The views of this article are the perspective of the author and may not be reflective of Confessions of the Professions.
When you are looking to craft duplicatable and meticulously standardized parts for a project, such as rebuilding a classic engine or creating a new piece of equipment, it is essential to measure twice and cut once. Metal machining is a highly specialized and very regulated industry for a reason–ever since Henry Ford brought the assembly line to America in the early 1920s, it has revolutionized how necessary components are produced.
But how are these components crafted so carefully by skilled machinists? Through the use of CNC (computerized numeric control) manufacturing processes. These meticulously designed algorithms tell specialized industrial robotics exactly when and where to cut, press, stamp, or rivet to ensure that the same measurements are produced in great volume without a significant degree of error. CNC manufacturing is used in automobile manufacturing, the aviation sciences, and other fabrication-based industries to keep projects running at predictable costs and to prevent waste and lack of interchangeable parts. After all, if you cannot replace the spark plugs off the rack in a new engine? What good is it to perform the maintenance on your car?
CNC manufacturing first made its appearance in American industry during the war effort. When automotive assembly lines in Detroit were commandeered by the US government to rapidly churn out fighter planes, bombers, and ground vehicles, the industry responded with fervor and pride. Today’s CNC has advanced drastically from its humble roots in the Motown Rust Belt, and now incorporates milling machines, lathes, 3D printing, routers, and plasma cutting options depending on the type of parts/equipment being manufactured. Each type of machine requires a different course to learn how to operate successfully, so unlike the parts they create, operators are not interchangeable.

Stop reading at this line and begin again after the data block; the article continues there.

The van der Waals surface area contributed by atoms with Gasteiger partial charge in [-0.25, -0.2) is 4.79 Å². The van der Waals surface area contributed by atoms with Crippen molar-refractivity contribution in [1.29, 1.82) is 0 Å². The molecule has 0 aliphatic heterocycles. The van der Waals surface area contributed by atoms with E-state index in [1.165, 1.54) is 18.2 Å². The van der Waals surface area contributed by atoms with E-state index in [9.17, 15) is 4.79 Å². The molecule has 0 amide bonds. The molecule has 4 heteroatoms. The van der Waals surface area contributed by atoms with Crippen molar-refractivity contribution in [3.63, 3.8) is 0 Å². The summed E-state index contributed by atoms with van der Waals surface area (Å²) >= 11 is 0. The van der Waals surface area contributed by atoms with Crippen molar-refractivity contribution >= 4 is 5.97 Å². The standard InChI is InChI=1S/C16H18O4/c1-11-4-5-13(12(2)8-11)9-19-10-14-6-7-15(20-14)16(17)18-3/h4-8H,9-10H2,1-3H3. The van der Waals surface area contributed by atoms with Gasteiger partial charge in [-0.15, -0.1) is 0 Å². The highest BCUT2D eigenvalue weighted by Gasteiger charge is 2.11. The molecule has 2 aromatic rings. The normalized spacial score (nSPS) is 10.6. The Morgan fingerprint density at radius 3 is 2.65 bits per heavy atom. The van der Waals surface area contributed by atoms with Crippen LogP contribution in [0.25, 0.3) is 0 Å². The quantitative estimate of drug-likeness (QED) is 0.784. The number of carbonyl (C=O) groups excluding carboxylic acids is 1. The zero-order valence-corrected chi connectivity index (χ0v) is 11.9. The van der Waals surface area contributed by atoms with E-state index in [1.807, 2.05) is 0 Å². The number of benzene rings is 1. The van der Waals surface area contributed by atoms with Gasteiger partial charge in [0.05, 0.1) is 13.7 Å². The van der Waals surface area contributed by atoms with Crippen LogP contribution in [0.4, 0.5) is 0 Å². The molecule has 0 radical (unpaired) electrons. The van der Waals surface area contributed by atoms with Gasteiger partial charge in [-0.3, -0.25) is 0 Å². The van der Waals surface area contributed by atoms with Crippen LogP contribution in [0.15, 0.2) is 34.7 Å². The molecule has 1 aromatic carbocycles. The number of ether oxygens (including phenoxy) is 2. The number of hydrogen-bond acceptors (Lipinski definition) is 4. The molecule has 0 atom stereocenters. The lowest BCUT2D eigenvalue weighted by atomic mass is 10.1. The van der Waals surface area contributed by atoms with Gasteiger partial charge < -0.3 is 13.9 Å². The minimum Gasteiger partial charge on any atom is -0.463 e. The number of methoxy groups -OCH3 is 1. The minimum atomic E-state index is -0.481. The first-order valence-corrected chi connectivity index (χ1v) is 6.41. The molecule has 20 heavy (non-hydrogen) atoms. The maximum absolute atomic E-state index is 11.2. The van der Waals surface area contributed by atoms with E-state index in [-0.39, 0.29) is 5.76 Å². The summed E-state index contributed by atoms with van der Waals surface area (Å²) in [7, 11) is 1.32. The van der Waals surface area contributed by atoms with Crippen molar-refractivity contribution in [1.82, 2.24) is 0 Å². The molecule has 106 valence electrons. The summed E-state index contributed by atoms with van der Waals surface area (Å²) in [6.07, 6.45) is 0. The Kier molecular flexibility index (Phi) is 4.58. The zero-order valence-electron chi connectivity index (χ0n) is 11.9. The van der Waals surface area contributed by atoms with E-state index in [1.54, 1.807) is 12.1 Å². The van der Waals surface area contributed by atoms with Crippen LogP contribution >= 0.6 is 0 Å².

In order to operate a CNC machine, there is a significant amount of training required. Because of its heavy emphasis on STEM (science, tech, engineering, and mathematics) coursework, technical schools offer various levels of CNC training, ranging from an entry-level 1-year certificate to a more extensive Baccalaureate degree track requiring 4 years to complete. Students are expected to master computer programming, coding, and complex mathematical calculations to ensure each command given to the robot is precisely what is intended.
The base salary for a CNC credentialed operator is around $35,000 annually, depending upon the level of experience in the field and geographic region in the US. With the trends towards an increase in domestic manufacturing following the 2020 pandemic event, a CNC career is sure to offer some long-term job security to employees looking for a skilled labor placement in the industrial machining fields.
Bottom line, if you are looking for a non-traditional 9 to 5 alternative? Consider a career in CNC machining. Not only will you become part of a proud tradition of domestic manufacturing, but you will also secure a place in a long-term position only going to experience demand for your services as technology races to catch up with societal needs and trends.